The U.S. Food and Drug Administration recently awarded the University of Arkansas for Medical Sciences a $1.26 million, three-year contract to study new approaches to testing drug safety. Dr. Alison Harrill, assistant professor in the department of environmental and occupational health at the UAMS Fay W. Boozman College of Public Health, is lead investigator of the project, entitled “The Diversity Outbred: a Tool to Improve Preclinical Safety Testing and Pharmacogenomics Analysis”.
Currently, it costs more than $1 billion to develop, test, and release a new drug on the market. Fewer drugs are being approved in recent years, in part because of safety concerns. Of those approved, some still carry rare safety risks because different people respond differently to the same drug.
The primary goal of Dr. Harrill’s study is help predict adverse reactions to a drug before it is on the market and to do so more quickly, so people needing medications can get them sooner and those with a genetic predisposition to an adverse reaction will not be put at risk.
Typical drug safety testing uses animal models that have a very limited degree of diversity. In Dr. Harrill’s study, a stock of laboratory mice will be used that have been specially bred to reflect human population diversity. Using genomic tools and bioinformatics, the genetic makeup of each mouse will be known. A second goal of the project is to use that genetic information to identify biomarkers, or risk factors, for drug toxicity. That knowledge will contribute to the growing field of personalized medicine for humans with specific genetic mutations.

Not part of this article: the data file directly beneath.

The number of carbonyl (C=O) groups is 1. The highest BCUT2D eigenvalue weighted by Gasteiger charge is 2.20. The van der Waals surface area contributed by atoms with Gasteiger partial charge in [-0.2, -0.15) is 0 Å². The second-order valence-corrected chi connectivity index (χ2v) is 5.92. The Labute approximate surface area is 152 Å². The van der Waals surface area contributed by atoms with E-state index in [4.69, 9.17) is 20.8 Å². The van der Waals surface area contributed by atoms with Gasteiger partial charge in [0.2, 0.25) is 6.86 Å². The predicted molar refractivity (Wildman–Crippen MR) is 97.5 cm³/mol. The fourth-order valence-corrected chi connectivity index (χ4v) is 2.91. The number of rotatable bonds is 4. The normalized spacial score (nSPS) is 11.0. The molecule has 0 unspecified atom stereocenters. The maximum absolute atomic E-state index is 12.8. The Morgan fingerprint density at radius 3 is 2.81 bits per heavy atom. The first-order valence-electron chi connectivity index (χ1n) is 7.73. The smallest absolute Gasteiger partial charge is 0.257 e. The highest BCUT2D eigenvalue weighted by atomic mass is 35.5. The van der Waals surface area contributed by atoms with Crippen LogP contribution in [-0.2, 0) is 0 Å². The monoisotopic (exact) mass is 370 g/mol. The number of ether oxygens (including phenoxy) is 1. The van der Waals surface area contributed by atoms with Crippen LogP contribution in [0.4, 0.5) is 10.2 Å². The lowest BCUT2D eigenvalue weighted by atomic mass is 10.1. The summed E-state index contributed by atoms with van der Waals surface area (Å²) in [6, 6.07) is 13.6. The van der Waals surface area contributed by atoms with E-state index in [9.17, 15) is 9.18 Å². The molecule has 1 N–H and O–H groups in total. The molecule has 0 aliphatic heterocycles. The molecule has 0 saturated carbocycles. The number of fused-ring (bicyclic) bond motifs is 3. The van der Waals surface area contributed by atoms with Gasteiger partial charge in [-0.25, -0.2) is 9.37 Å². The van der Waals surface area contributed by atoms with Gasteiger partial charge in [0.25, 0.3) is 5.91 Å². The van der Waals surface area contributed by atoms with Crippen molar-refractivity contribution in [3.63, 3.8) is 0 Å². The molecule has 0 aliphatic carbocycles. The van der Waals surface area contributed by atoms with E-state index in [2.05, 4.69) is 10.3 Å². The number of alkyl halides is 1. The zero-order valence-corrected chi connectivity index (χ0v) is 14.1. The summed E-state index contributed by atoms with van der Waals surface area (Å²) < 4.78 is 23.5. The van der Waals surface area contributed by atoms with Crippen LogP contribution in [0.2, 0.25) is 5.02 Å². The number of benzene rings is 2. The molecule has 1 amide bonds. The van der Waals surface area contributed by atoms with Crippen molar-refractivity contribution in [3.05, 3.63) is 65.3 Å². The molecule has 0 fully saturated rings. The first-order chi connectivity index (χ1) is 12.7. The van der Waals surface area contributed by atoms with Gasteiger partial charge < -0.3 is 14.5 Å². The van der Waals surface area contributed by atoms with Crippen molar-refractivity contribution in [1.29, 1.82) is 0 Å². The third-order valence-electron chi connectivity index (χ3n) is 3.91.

“This model represents a significant departure from classical drug safety assessment, which is performed in animals with limited genetic diversity that may miss relevant safety risks that occur in uniquely sensitive people,” Dr. Harrill said.
Dr. Harrill will use a diverse mouse population, the Diversity Outbred, which was developed by The Jackson Laboratory. Dr. Gary Churchill, professor at The Jackson Laboratory, has been a key collaborator with Dr. Harrill on this research.